The popularity of nonspecific stimulation as a therapeutic measure of broad applicability in ophthalmology declined with the advent of antibiotics, and especially of steroid therapy.
When in 1917 Wagner-Jauregg introduced inoculation with malaria for the treatment of general paresis1 his success supported a rising interest in "fever therapy." Since the twenties injections of pyrogens were in general use for numerous diseased states. The concept developed that pyrogens by nonspecific stimulation intensified the processes of defense and reparative inflammation, and that fever, even though it was the outstanding clinical sign, was not the cause of the therapeutic effect.2-4 Pyrogens became widely used in ophthalmology, the rationale being that a diseased eye, because it was an organ of small dimensions, was not capable of exciting the whole body to alert its defense mechanisms, but that the latter could be accomplished by nonspecific stimulation.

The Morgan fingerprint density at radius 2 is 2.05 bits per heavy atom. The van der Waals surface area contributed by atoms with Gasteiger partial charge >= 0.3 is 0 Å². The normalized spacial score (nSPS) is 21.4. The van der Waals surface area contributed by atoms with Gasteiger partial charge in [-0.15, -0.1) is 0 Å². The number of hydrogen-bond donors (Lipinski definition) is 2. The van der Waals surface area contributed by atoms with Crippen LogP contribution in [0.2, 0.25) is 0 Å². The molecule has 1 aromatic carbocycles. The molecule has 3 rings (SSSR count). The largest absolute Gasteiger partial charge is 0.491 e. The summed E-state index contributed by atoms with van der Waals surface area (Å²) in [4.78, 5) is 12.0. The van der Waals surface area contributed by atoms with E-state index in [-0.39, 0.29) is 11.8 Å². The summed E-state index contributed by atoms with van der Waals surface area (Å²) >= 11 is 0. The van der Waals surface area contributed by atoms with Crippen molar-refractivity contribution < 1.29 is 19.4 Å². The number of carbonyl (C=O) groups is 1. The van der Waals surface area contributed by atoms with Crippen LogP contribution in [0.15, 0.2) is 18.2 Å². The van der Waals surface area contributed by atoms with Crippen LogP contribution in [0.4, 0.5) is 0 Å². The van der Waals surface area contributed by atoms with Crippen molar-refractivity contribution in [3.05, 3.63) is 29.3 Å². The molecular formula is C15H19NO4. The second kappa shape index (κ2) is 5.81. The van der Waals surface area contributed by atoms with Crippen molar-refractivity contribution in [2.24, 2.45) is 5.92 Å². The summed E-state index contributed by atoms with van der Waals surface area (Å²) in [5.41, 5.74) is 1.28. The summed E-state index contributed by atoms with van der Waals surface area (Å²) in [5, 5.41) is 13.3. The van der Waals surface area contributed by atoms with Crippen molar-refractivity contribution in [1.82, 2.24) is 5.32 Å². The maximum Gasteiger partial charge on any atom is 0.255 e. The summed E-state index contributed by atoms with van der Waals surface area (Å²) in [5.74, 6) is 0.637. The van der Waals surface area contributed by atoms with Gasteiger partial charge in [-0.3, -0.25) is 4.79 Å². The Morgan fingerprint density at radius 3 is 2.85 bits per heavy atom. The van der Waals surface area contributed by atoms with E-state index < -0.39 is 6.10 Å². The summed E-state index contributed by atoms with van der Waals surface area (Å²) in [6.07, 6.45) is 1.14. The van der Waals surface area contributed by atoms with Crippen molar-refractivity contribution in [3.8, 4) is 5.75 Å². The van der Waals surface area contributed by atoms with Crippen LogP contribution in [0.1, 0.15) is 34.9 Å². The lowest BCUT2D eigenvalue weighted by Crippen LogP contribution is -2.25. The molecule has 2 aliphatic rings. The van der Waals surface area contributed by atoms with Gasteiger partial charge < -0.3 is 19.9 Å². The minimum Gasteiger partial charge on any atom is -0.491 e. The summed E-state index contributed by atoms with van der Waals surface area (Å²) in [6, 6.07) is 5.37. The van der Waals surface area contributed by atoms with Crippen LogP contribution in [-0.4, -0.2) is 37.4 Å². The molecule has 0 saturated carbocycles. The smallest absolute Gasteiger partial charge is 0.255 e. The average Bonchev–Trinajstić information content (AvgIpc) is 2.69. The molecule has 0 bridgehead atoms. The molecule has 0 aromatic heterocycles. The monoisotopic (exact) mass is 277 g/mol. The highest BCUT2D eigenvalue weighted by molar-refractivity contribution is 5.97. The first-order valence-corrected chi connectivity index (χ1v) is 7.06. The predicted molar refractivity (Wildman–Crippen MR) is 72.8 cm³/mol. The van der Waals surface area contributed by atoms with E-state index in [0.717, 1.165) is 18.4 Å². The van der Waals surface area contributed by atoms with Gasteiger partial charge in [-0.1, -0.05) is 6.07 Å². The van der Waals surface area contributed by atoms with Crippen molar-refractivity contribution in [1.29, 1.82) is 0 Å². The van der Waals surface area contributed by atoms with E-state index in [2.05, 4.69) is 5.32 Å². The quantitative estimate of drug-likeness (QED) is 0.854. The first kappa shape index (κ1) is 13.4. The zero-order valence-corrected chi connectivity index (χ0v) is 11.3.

While the validity of this hypothesis is
FECHNER PU, FECHNER I. Influence of Pyrogen on Healing of Corneal Ulcers: Experiment on Guinea Pigs. Arch Ophthalmol. 1961;65(3):392–400. doi:10.1001/archopht.1961.01840020394013
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